Dataset Open Access

Ice front blocking in a laboratory model of the Antarctic ice shelf

Darelius, Elin; Wahlin, Anna; Steiger, Nadine; Glessmer, Mirjam; Sommeria, Joël; Viboud, Samuel

Mass loss from the Antarctic Ice Sheet to the ocean has increased in recent decades, largely because the thinning of its floating ice shelves has allowed the outflow of grounded ice to accelerate. Enhanced basal melting of the ice shelves is thought to be the ultimate driver of change, motivating a recent focus on the processes that control ocean heat transport onto and across the seabed of the Antarctic continental shelf towards the ice. However, the shoreward heat flux typically far exceeds that required to match observed melt rates, suggesting other critical controls. By laboratory experiments on the Coriolis rotating platform, we show that the depth-independent component of the flow towards an ice shelf is blocked by the dramatic step shape of the ice front, and that only the depth-varying component, typically much smaller, can enter the sub-ice cavity. These results are consistent with direct observations of the Getz Ice Shelf system, as shown by Wahlin et al. (Nature 2019, in press).

The selected data are velocity fields from a selection of 6 experiments, described in Wahlin et al. (2019), supplementary material, fig 4 and 9.

  •   EXP26,30,34 correspond to Fig. 4 a,b,c respectively (barotropic case)
  •   EXP44,50,51 correspond to Fig. 9 a,b,c respectively (baroclinic case)

The velocity fields are measured by PIV from short image series (bursts) obtained by laser sheet illumination in several quasi-horizontal planes (for Fig 4, N=12 planes vertically separated by 6.2 cm, with 25 images per level, for Fig 9, N=7 planes vertically separated by 5.8 cm, with 19 images per level). The quasi-horizontal planes are parallel to the channel, slanted downward toward the iceshelf with an angle of 1.15 degree.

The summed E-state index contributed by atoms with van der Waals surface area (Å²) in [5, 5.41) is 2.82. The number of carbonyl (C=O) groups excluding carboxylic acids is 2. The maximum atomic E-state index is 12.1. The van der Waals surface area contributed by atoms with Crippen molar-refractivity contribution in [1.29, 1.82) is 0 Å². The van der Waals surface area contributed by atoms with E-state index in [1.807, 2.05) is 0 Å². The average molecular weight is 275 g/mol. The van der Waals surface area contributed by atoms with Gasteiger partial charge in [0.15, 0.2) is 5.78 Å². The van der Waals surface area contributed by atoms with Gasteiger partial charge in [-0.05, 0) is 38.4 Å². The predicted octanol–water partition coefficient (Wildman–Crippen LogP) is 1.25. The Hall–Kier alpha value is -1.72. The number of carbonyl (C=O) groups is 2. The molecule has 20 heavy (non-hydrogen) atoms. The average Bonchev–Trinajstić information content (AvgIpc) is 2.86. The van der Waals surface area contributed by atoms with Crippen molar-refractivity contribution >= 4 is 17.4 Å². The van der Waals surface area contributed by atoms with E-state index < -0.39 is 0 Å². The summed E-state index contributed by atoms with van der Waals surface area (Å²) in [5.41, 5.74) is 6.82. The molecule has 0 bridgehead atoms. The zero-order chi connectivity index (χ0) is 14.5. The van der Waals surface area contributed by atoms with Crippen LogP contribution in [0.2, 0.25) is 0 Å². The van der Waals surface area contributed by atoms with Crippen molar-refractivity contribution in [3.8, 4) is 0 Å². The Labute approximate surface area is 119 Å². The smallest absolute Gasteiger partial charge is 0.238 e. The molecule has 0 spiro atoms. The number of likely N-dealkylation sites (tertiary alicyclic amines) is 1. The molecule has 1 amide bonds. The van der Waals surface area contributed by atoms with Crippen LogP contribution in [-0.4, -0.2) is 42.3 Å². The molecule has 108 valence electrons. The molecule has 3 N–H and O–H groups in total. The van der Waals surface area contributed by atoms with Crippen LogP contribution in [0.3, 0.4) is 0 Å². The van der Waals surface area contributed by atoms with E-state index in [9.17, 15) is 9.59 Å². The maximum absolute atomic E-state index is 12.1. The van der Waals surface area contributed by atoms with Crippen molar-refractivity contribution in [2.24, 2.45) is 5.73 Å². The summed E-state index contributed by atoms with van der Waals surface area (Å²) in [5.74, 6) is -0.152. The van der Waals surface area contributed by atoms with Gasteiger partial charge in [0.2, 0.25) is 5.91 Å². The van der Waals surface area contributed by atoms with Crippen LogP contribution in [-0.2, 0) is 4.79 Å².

For each experiment, the whole series of velocity fields is provided in /PCO1.png.sback.civ-PCO2.png.sback.civ.mproj (those are obtained by merging velocity fields from the images of two cameras denoted PCO1 and PCO2) velocity fields averaged inside each burst are provided in PCO1.png.sback.civ-PCO2.png.sback.civ.mproj.stat. Each velocity field is in a single netcdf file labeled by two indices denoting respectively the time and the index in the burst. Planes are scanned in a cyclic way, so that the same position is reached again after each increment of N in the first index.

The average of these averaged velocity fields over 4 volumes when the current is fully established are provided in PCO1.png.sback.civ-PCO2.png.sback.civ.mproj.stat.stat. Details of the set-up and experimental conditions are provided in http://servforge.legi.grenoble-inp.fr/projects/pj-coriolis-17iceshelf

 

 
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